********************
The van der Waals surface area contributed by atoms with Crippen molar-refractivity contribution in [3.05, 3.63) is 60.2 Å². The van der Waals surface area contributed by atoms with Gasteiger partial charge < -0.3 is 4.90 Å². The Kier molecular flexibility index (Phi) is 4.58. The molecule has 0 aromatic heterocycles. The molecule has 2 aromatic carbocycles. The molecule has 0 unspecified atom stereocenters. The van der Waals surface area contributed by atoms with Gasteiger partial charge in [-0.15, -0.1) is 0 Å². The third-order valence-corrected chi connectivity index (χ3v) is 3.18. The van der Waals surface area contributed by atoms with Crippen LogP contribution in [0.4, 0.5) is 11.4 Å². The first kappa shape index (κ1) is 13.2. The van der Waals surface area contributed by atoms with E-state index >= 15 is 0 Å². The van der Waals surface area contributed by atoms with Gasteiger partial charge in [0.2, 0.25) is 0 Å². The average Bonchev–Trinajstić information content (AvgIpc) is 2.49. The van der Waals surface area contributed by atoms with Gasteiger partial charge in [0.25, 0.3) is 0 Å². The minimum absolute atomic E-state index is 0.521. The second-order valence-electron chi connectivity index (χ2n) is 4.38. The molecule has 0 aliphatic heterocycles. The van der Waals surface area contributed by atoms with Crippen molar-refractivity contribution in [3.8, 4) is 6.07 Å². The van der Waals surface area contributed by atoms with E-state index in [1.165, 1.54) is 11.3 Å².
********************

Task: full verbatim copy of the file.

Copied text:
The van der Waals surface area contributed by atoms with Crippen molar-refractivity contribution in [3.05, 3.63) is 60.2 Å². The van der Waals surface area contributed by atoms with Gasteiger partial charge < -0.3 is 4.90 Å². The Kier molecular flexibility index (Phi) is 4.58. The molecule has 0 aromatic heterocycles. The molecule has 2 aromatic carbocycles. The molecule has 0 unspecified atom stereocenters. The van der Waals surface area contributed by atoms with Gasteiger partial charge in [-0.15, -0.1) is 0 Å². The third-order valence-corrected chi connectivity index (χ3v) is 3.18. The van der Waals surface area contributed by atoms with Crippen LogP contribution in [0.4, 0.5) is 11.4 Å². The first kappa shape index (κ1) is 13.2. The van der Waals surface area contributed by atoms with E-state index >= 15 is 0 Å². The van der Waals surface area contributed by atoms with Gasteiger partial charge in [0.2, 0.25) is 0 Å². The average Bonchev–Trinajstić information content (AvgIpc) is 2.49. The van der Waals surface area contributed by atoms with Gasteiger partial charge in [0.25, 0.3) is 0 Å². The minimum absolute atomic E-state index is 0.521. The second-order valence-electron chi connectivity index (χ2n) is 4.38. The molecule has 0 aliphatic heterocycles. The van der Waals surface area contributed by atoms with Crippen molar-refractivity contribution in [3.8, 4) is 6.07 Å². The van der Waals surface area contributed by atoms with E-state index in [1.165, 1.54) is 11.3 Å².